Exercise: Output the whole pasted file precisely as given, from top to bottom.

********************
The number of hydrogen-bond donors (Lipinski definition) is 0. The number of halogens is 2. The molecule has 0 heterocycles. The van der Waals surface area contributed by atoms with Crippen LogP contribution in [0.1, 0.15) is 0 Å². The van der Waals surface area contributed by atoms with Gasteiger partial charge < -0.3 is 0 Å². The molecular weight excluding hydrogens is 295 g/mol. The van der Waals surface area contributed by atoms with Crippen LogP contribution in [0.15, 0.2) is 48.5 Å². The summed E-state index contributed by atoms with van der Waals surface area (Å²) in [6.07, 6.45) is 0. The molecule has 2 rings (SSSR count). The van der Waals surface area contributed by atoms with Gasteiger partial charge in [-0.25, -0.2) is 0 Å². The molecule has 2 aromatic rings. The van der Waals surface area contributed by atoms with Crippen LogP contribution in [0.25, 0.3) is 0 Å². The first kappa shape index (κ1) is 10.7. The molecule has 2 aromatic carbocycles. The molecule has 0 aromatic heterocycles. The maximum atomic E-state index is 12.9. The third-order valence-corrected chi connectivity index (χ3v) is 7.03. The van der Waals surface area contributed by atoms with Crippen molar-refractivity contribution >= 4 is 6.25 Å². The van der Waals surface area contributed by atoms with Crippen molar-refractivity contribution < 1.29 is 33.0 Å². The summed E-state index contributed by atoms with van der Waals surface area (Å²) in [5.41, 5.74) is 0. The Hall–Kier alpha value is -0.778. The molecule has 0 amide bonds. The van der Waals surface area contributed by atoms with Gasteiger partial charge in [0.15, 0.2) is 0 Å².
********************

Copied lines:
The number of hydrogen-bond donors (Lipinski definition) is 0. The number of halogens is 2. The molecule has 0 heterocycles. The van der Waals surface area contributed by atoms with Crippen LogP contribution in [0.1, 0.15) is 0 Å². The van der Waals surface area contributed by atoms with Gasteiger partial charge < -0.3 is 0 Å². The molecular weight excluding hydrogens is 295 g/mol. The van der Waals surface area contributed by atoms with Crippen LogP contribution in [0.15, 0.2) is 48.5 Å². The summed E-state index contributed by atoms with van der Waals surface area (Å²) in [6.07, 6.45) is 0. The molecule has 2 rings (SSSR count). The van der Waals surface area contributed by atoms with Gasteiger partial charge in [-0.25, -0.2) is 0 Å². The molecule has 2 aromatic rings. The van der Waals surface area contributed by atoms with Crippen LogP contribution in [0.25, 0.3) is 0 Å². The first kappa shape index (κ1) is 10.7. The molecule has 2 aromatic carbocycles. The molecule has 0 aromatic heterocycles. The maximum atomic E-state index is 12.9. The third-order valence-corrected chi connectivity index (χ3v) is 7.03. The van der Waals surface area contributed by atoms with Crippen molar-refractivity contribution >= 4 is 6.25 Å². The van der Waals surface area contributed by atoms with Crippen molar-refractivity contribution < 1.29 is 33.0 Å². The summed E-state index contributed by atoms with van der Waals surface area (Å²) in [5.41, 5.74) is 0. The Hall–Kier alpha value is -0.778. The molecule has 0 amide bonds. The van der Waals surface area contributed by atoms with Gasteiger partial charge in [0.15, 0.2) is 0 Å².